I use a 60k btu outdoor propane burner . Its a massive unit that puts out a lot of heat. You could use it for other purposes – a huge stew for 20 people, a community corn roast – but most of us don’t need this, nor have the space to store it. I started with one, moved to 2 and recently got a third. If you are doing lesser quantities and have a BBQ with a side burner, you can use the side burner to boil the jars, and remove the grills and use the BBQ to boil the sauce. You could also do it inside …… which could work for a single flat, but would get tedious beyond that.


Here are 3 recipes – the only difference being their volume. The process remains the same for each, so its noted only once.

One flat (approximately 10L)

  • 1 flat of tomatoes
  • 10 medium large onions, cut fine
  • 2 garlic bulbs, minced
  • 50g salt (and taste for more before you can them)
  • ¼ tsp pepper (& to taste)
  • 1 tbs each basil, oregano, and thyme (& to taste)
  • 1-2 bay leaves
  • enough oil to cook the mash

Bushel (2 flats yields @20L)

  • 1 bushel (MUST BE ROMA) tomatoes
  • 2 pints large onions
  • 3-4 large bulbs garlic
  • approximately 2tbs each of basil, oregano thyme
  • 5-6 or so bay leaves
  • enough sunflower oil to cook the mash – a 1/4 cup or so.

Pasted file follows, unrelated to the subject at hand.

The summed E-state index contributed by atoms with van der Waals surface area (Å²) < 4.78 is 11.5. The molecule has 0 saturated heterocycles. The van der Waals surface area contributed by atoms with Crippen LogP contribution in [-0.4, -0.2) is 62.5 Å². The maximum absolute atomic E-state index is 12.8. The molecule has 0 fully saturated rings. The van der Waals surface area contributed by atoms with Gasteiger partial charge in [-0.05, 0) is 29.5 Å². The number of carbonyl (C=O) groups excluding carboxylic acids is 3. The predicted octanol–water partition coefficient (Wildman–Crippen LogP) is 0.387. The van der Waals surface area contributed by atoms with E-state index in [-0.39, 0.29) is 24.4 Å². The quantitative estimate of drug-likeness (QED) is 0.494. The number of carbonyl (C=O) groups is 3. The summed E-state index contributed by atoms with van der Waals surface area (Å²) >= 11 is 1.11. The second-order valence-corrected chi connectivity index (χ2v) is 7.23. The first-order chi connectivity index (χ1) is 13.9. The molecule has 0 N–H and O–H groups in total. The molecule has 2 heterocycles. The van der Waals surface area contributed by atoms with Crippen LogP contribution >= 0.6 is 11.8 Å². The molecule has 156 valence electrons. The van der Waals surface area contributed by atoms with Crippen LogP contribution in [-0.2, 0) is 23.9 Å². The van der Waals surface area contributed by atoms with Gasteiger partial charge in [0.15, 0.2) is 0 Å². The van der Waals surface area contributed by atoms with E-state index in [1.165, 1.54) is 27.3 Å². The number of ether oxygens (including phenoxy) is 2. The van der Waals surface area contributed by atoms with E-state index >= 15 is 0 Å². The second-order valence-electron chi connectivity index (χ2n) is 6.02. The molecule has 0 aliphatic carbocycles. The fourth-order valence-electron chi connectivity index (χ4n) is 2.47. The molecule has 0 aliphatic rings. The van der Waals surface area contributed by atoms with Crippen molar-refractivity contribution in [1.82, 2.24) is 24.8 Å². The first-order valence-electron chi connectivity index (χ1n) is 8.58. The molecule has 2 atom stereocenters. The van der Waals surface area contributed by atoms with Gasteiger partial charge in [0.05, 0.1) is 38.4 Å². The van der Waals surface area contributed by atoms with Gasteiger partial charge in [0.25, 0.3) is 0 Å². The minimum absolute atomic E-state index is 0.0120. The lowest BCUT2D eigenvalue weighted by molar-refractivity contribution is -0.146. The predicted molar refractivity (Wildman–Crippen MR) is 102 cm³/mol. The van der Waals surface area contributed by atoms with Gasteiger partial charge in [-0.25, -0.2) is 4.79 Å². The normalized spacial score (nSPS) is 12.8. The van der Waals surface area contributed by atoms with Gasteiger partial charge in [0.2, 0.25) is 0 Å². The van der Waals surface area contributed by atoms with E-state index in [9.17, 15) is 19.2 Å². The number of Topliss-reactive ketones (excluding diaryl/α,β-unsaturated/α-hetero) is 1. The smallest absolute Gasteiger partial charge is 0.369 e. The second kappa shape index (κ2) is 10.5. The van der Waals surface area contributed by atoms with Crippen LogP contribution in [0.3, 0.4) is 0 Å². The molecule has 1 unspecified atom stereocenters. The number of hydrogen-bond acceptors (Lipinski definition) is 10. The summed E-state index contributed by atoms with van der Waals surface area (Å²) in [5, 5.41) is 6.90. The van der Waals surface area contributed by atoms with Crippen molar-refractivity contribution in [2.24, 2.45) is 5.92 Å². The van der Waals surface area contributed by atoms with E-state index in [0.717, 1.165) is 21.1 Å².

• 3/4 tbs pepper
  • 100g (.5tsp/litre) salt – check to taste later (+1 tbs/bushel at end of cooking)

4 bushels

  • 4 bushels (MUST BE ROMA) tomatoes
  • 8 pints large onions
  • 10 large bulbs garlic
  • approximately 1/2 cup each of basil, oregano thyme
  • 20 or so bay leaves
  • enough sunflower oil to cook the mash – a cup or so.
  • 2 tbs pepper
  • 400g (.5tsp/litre) salt – check to taste later

Equipment needed

  • a good food processor
  • 2-3 full bbq tanks
  • 1-2 large boiling pots
  • 1-2 large cooking pots
  • 2-3 outdoor 60k btu burners
  • 2 -3 small tables
  • containers to transport finished sauce
  • 1 large spoon (i.e. 1m in length)
  • 80 L of jars – 1 L, 1.5 l sizes
  • 2 tongs – canning tongs and bbq tongs
  • 4 l measuring cup
  • sharp knife
  • breadboard
  • hose and water
  • metal collander
  • oven mits
  • matches or BBQ lighter
  • tomato press
  • canning funnel


  • Cut onions, garlic  – food processor with slicing attachment used
  • Add in spices and oil
  • Cook mash until onions are translucent
  • Divide mash into bowls according to how many batches of sauce  you have
  • Set up: make sure the grinding operation and  burners form a triangle around you.
  • The grinder must be on a firm surface with space. There needs to be a place for the seeds to fall, and a surface for the sauce to drop. There needs to be a place for the breadboard and knife to the right of the grinder, a pot of rinse water beside it, and a platform for the bushel basket to sit on above the pot.
  • Fill the canning pot half way up with water, heat it up until boiling
  • Prepare jars, separating lids, tops and jars. Discard any questionable lids. Place lids in a collander that can be easily inserted then removed from boiling water.